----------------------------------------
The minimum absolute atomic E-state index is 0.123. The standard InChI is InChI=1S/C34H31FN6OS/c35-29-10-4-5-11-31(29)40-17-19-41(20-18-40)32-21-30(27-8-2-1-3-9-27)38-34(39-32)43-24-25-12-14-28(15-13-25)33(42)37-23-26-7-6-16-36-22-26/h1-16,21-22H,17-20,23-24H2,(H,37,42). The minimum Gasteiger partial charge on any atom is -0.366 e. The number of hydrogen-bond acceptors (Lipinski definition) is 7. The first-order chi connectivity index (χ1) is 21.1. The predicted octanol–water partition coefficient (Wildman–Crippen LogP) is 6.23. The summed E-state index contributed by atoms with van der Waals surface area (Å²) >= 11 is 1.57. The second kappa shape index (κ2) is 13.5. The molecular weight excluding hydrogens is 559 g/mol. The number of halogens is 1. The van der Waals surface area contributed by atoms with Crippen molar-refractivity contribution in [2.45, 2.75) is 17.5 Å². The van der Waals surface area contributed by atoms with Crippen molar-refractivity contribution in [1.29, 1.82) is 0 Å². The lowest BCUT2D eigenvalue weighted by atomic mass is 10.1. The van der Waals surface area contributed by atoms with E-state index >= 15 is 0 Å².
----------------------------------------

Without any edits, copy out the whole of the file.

The minimum absolute atomic E-state index is 0.123. The standard InChI is InChI=1S/C34H31FN6OS/c35-29-10-4-5-11-31(29)40-17-19-41(20-18-40)32-21-30(27-8-2-1-3-9-27)38-34(39-32)43-24-25-12-14-28(15-13-25)33(42)37-23-26-7-6-16-36-22-26/h1-16,21-22H,17-20,23-24H2,(H,37,42). The minimum Gasteiger partial charge on any atom is -0.366 e. The number of hydrogen-bond acceptors (Lipinski definition) is 7. The first-order chi connectivity index (χ1) is 21.1. The predicted octanol–water partition coefficient (Wildman–Crippen LogP) is 6.23. The summed E-state index contributed by atoms with van der Waals surface area (Å²) >= 11 is 1.57. The second kappa shape index (κ2) is 13.5. The molecular weight excluding hydrogens is 559 g/mol. The number of halogens is 1. The van der Waals surface area contributed by atoms with Crippen molar-refractivity contribution in [2.45, 2.75) is 17.5 Å². The van der Waals surface area contributed by atoms with Crippen molar-refractivity contribution in [1.29, 1.82) is 0 Å². The lowest BCUT2D eigenvalue weighted by atomic mass is 10.1. The van der Waals surface area contributed by atoms with E-state index >= 15 is 0 Å².